Topics: Innovation Software
Jan 13, 2017 10:52:11 AM
A common mistake companies make when rolling out a new culture of continuous improvement is to fail to provide leadership training to the people leading it. When you're responsible for leading a cultural transformation, there are a lot of unique leadership skills that you need to employ.
You need to be firm and empathetic, have high but reasonable expectations, communicate effectively, be present - the list goes on and on. It's a hard balance to strike, particularly for people who don't have a lot of experience in a leadership position to fall back on. As such, many leaders cave under the pressure and are either too hesitant to be effective or else become huge jerks that no one likes or respects.
Here are some tips for how to be a strong leader without being a jerk:
Jan 11, 2017 8:40:00 AM
Once organizations realize the value of daily continuous improvement and learn to leverage employee ideas for innovation, they often turn their focus to how to accelerate the pace of improvement.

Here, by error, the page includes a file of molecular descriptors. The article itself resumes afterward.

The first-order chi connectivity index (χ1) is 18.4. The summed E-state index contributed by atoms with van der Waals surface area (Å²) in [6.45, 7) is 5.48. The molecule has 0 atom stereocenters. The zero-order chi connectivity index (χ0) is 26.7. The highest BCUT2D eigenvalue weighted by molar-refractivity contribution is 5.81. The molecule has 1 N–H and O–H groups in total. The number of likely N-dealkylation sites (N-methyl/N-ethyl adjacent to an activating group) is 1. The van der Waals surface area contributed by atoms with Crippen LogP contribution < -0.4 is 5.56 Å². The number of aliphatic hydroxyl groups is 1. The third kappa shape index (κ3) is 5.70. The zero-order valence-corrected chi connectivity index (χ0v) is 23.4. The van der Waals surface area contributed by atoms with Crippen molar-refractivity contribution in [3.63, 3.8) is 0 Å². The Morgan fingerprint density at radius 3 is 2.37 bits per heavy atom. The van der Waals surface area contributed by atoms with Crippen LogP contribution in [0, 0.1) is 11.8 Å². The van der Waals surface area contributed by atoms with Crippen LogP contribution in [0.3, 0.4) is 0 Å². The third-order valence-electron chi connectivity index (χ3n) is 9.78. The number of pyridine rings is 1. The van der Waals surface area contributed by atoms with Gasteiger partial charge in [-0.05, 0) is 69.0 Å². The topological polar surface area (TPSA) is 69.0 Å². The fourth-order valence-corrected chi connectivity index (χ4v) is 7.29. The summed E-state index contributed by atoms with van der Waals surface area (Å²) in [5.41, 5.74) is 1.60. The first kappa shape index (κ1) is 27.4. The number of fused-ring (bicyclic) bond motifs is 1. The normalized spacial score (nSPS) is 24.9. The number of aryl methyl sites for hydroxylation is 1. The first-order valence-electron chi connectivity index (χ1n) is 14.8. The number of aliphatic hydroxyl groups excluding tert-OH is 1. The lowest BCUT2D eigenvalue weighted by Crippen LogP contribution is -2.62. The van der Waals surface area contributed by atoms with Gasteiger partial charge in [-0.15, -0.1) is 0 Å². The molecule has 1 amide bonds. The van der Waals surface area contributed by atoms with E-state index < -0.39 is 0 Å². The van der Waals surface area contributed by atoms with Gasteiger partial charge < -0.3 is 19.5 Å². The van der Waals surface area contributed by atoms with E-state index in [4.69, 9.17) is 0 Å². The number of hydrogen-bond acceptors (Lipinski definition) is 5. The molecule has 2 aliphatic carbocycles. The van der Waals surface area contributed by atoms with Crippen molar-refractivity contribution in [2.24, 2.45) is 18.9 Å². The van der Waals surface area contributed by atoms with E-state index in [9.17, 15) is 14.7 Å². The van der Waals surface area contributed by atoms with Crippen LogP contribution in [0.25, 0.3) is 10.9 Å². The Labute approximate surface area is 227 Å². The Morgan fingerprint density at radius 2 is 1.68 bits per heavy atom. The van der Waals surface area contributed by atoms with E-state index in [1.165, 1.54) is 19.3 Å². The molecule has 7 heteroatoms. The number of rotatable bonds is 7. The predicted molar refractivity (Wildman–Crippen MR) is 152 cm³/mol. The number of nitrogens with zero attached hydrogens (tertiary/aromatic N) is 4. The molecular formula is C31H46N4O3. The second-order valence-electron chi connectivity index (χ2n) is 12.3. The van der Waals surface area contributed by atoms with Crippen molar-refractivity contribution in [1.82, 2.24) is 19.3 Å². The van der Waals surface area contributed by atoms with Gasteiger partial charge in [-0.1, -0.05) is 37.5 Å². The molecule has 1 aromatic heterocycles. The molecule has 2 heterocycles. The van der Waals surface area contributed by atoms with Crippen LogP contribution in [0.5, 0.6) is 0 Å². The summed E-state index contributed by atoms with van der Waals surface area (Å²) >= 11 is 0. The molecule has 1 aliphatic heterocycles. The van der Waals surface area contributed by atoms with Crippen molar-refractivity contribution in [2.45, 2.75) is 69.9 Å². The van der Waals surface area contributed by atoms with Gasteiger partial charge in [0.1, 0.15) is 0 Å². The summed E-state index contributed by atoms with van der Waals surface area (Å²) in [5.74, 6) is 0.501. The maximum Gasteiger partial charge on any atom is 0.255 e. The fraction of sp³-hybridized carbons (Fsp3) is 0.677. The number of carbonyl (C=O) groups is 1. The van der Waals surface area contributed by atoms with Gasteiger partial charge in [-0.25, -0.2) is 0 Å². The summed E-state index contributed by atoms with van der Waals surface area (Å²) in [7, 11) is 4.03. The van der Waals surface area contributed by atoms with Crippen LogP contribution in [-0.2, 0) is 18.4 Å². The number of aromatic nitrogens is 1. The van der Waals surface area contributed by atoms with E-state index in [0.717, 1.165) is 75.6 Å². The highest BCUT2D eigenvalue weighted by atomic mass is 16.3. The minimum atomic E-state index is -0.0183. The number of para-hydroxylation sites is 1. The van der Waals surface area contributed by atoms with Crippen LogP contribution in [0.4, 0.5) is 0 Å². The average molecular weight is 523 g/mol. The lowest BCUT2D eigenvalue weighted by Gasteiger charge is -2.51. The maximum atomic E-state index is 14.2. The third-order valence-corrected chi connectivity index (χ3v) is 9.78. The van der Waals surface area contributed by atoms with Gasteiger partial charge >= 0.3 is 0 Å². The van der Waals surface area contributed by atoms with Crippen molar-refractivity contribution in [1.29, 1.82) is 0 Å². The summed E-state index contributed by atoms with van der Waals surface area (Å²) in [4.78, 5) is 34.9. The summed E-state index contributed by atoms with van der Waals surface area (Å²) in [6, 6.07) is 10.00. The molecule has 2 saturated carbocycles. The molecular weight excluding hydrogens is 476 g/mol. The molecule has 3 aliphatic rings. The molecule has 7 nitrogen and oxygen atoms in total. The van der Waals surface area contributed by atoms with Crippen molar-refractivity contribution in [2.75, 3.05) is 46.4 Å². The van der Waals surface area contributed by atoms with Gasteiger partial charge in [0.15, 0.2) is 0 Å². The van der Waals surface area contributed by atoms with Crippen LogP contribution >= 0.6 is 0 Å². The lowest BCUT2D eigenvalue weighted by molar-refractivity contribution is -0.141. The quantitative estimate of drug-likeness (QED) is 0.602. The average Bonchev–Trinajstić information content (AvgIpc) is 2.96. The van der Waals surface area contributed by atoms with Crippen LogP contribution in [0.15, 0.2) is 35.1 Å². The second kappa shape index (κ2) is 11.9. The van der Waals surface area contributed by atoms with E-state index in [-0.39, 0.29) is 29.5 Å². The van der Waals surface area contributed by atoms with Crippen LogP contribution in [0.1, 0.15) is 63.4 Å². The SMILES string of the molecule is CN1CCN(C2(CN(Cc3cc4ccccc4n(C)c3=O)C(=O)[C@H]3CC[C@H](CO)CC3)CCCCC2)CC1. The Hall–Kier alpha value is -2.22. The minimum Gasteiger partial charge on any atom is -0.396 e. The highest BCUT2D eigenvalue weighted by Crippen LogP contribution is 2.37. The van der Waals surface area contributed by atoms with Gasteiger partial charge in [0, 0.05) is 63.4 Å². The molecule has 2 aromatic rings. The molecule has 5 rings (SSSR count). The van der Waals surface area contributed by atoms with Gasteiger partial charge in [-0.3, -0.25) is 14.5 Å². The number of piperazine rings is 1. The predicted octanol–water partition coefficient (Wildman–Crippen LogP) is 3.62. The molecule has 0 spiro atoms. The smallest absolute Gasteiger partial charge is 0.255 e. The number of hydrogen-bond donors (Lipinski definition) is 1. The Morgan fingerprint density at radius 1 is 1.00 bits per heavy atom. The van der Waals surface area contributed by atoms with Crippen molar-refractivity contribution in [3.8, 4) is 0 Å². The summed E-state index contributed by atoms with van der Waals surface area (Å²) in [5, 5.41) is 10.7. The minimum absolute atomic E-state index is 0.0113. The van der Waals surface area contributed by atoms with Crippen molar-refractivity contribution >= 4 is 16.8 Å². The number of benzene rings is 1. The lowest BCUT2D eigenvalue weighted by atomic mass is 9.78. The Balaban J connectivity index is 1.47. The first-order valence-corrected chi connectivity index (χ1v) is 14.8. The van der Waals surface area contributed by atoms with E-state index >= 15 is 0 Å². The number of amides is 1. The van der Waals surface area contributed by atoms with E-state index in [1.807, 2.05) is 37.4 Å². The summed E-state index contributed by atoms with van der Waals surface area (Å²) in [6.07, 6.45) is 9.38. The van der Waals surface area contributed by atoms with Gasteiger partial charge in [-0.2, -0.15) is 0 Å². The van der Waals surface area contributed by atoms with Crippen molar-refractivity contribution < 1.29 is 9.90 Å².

There are many ways that teams can get the most out of their improvement efforts. Workflow software is one tool that helps companies manage more improvement projects at the same time and pave a faster path to tangible results.
Jan 10, 2017 1:26:23 PM
The Merriam-Webster dictionary defines “culture” as, “The set of shared attitudes, values, goals, and practices that characterizes an institution or organization; the characteristic features of everyday existence shared by people in a place or time.” Organizations interested in achieving continuous improvement through the practice of Kaizen could do no better than to make it a “characteristic feature of everyday existence.” That requires building and maintaining a Kaizen Culture.
There’s another interesting thing about the definition of the word culture. It shares a root with the word “cultivate,” which means, “to foster the growth of; to improve by labor, care, or study.” Cultivation requires intent, action, and attention. Kaizen culture does as well.
There are a number of things that successful leaders do to instill a Kaizen culture and keep it healthy.
Jan 9, 2017 11:40:12 AM